Animal rights organisations have raised concerns after videos of a Pakistani couple using a sedated lion cub as a prop during their wedding emerged online. The images were posted on the Instagram story of Studio Afzl – a Lahore-based photography studio, reports Geo TV.
In the footage, which has sparked a huge backlash on social media, the couple can be seen holding hands while the lion cub lies between them. The videos were accompanied by the hashtag #SherdiRani to emphasise on the presence of the cub.
Save the Wild, an animal welfare organisation in Pakistan, shared the footage on Twitter, highlighting the incident as a case of animal cruelty and requesting that the lion cub be rescued from the studio.
@PunjabWildlife does your permit allow for a lion cub to be rented out for ceremonies?Look at this poor cub sedated and being used as a prop.This studio is in Lahore where this cub is being kept.Rescue him please pic.twitter.com/fMcqZnoRMd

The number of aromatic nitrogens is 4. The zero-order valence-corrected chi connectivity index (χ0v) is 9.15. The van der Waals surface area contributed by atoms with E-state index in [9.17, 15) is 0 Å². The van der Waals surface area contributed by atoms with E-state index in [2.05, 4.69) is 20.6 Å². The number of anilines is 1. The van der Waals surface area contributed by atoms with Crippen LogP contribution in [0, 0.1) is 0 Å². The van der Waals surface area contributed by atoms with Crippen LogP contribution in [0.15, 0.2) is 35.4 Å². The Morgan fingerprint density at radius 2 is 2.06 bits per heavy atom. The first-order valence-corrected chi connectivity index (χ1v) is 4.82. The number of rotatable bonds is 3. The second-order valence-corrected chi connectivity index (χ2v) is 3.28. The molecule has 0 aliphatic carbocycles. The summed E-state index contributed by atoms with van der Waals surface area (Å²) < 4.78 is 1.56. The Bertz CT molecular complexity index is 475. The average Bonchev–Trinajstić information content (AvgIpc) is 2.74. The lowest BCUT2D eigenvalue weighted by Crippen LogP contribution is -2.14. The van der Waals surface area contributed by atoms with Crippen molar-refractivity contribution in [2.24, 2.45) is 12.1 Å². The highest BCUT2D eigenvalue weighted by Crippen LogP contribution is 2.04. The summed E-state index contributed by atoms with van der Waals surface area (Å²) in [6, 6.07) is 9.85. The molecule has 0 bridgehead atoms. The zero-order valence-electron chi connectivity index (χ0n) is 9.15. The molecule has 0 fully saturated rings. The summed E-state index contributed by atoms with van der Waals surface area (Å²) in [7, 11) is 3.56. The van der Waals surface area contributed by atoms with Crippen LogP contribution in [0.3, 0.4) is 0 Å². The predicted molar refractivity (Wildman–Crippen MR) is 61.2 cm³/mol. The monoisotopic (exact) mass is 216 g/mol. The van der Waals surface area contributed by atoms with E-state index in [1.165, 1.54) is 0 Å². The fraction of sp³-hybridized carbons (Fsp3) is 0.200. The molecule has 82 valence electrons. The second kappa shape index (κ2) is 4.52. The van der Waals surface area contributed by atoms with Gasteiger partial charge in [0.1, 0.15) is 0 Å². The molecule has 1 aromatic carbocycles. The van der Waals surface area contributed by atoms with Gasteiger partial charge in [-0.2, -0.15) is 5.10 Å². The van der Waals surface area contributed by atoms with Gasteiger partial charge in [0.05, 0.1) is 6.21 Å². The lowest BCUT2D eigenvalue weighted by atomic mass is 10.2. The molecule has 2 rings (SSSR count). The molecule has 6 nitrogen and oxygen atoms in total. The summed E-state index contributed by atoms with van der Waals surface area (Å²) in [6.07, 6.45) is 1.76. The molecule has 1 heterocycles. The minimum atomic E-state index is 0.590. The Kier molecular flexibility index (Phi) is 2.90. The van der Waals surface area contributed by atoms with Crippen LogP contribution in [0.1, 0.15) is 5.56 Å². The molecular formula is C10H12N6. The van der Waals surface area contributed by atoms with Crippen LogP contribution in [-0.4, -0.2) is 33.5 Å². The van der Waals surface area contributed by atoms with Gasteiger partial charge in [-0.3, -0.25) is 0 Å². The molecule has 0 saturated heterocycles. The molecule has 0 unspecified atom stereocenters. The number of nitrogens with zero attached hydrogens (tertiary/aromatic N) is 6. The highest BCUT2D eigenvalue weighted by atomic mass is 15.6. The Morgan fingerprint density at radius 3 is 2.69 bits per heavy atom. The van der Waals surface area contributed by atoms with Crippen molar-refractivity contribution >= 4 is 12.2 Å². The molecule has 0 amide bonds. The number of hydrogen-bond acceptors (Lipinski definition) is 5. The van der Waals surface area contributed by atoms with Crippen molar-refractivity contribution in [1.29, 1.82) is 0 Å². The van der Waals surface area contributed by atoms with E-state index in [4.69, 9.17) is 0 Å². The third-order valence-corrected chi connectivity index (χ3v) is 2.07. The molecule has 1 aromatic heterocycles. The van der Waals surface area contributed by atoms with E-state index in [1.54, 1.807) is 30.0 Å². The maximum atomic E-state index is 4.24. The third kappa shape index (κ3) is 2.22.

— save the wild (@wildpakistan) March 7, 2021
On Twitter, footage of the lion cub being used as a wedding prop drew huge backlash.
“Well this is shameful. No point sedating a young animal,” wrote one person in the comments section.
“This is horrible. Sedating a lion cub in order for people to use them in photo props is the silliest thing I ever heard,” another said.
JFK Animal Rescue and Shelter, another group which highlighted the incident on its social media, said that the cub was being kept at the photography studio itself.
“The studio’s management told us that the lion cub was brought [to the studio] by a friend of theirs that owned it, and according to them it was a plain coincidence that the couple was also present, so they decided to take a few pictures with the lion cub,” Zulfishan Anushay, the founder of JFK, told The Independent.
In an Instagram post, the organisation explained that possessing a wild animal in Pakistan is not illegal if one has a license. “How can one take legal actions when these people have licenses to own these cubs? Once you get a license in Pakistan you can treat these poor cubs as you want,” they wrote.
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